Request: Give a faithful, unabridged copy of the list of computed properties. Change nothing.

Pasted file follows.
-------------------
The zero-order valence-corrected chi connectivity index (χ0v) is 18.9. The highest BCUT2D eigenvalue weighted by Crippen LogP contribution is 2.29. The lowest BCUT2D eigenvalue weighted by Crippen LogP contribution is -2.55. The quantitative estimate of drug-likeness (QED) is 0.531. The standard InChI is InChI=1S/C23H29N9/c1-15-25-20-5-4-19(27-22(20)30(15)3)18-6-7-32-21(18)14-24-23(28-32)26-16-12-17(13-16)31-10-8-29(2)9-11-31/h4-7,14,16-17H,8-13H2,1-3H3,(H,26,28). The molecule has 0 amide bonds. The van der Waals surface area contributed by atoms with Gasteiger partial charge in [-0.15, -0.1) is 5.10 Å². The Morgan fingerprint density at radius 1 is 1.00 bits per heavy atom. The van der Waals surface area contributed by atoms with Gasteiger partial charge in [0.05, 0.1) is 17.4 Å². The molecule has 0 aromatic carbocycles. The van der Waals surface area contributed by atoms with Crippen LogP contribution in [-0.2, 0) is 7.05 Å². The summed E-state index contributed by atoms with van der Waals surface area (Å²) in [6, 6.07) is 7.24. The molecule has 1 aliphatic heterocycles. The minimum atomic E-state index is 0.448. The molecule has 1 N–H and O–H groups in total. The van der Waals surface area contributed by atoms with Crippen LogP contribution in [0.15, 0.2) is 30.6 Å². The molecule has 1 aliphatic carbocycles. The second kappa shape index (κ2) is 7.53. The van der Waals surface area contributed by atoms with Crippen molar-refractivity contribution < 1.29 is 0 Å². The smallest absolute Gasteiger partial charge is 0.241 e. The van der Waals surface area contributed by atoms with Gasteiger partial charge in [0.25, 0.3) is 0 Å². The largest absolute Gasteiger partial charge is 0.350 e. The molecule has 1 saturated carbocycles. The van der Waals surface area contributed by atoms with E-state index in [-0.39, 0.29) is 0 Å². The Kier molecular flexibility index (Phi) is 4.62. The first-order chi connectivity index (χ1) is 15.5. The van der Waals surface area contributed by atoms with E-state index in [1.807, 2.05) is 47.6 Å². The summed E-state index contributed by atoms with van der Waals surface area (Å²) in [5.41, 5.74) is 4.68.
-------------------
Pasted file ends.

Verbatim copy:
The zero-order valence-corrected chi connectivity index (χ0v) is 18.9. The highest BCUT2D eigenvalue weighted by Crippen LogP contribution is 2.29. The lowest BCUT2D eigenvalue weighted by Crippen LogP contribution is -2.55. The quantitative estimate of drug-likeness (QED) is 0.531. The standard InChI is InChI=1S/C23H29N9/c1-15-25-20-5-4-19(27-22(20)30(15)3)18-6-7-32-21(18)14-24-23(28-32)26-16-12-17(13-16)31-10-8-29(2)9-11-31/h4-7,14,16-17H,8-13H2,1-3H3,(H,26,28). The molecule has 0 amide bonds. The van der Waals surface area contributed by atoms with Gasteiger partial charge in [-0.15, -0.1) is 5.10 Å². The Morgan fingerprint density at radius 1 is 1.00 bits per heavy atom. The van der Waals surface area contributed by atoms with Gasteiger partial charge in [0.05, 0.1) is 17.4 Å². The molecule has 0 aromatic carbocycles. The van der Waals surface area contributed by atoms with Crippen LogP contribution in [-0.2, 0) is 7.05 Å². The summed E-state index contributed by atoms with van der Waals surface area (Å²) in [6, 6.07) is 7.24. The molecule has 1 aliphatic heterocycles. The minimum atomic E-state index is 0.448. The molecule has 1 N–H and O–H groups in total. The van der Waals surface area contributed by atoms with Crippen LogP contribution in [0.15, 0.2) is 30.6 Å². The molecule has 1 aliphatic carbocycles. The second kappa shape index (κ2) is 7.53. The van der Waals surface area contributed by atoms with Crippen molar-refractivity contribution < 1.29 is 0 Å². The smallest absolute Gasteiger partial charge is 0.241 e. The van der Waals surface area contributed by atoms with Gasteiger partial charge in [0.25, 0.3) is 0 Å². The largest absolute Gasteiger partial charge is 0.350 e. The molecule has 1 saturated carbocycles. The van der Waals surface area contributed by atoms with E-state index in [-0.39, 0.29) is 0 Å². The Kier molecular flexibility index (Phi) is 4.62. The first-order chi connectivity index (χ1) is 15.5. The van der Waals surface area contributed by atoms with E-state index in [1.807, 2.05) is 47.6 Å². The summed E-state index contributed by atoms with van der Waals surface area (Å²) in [5.41, 5.74) is 4.68.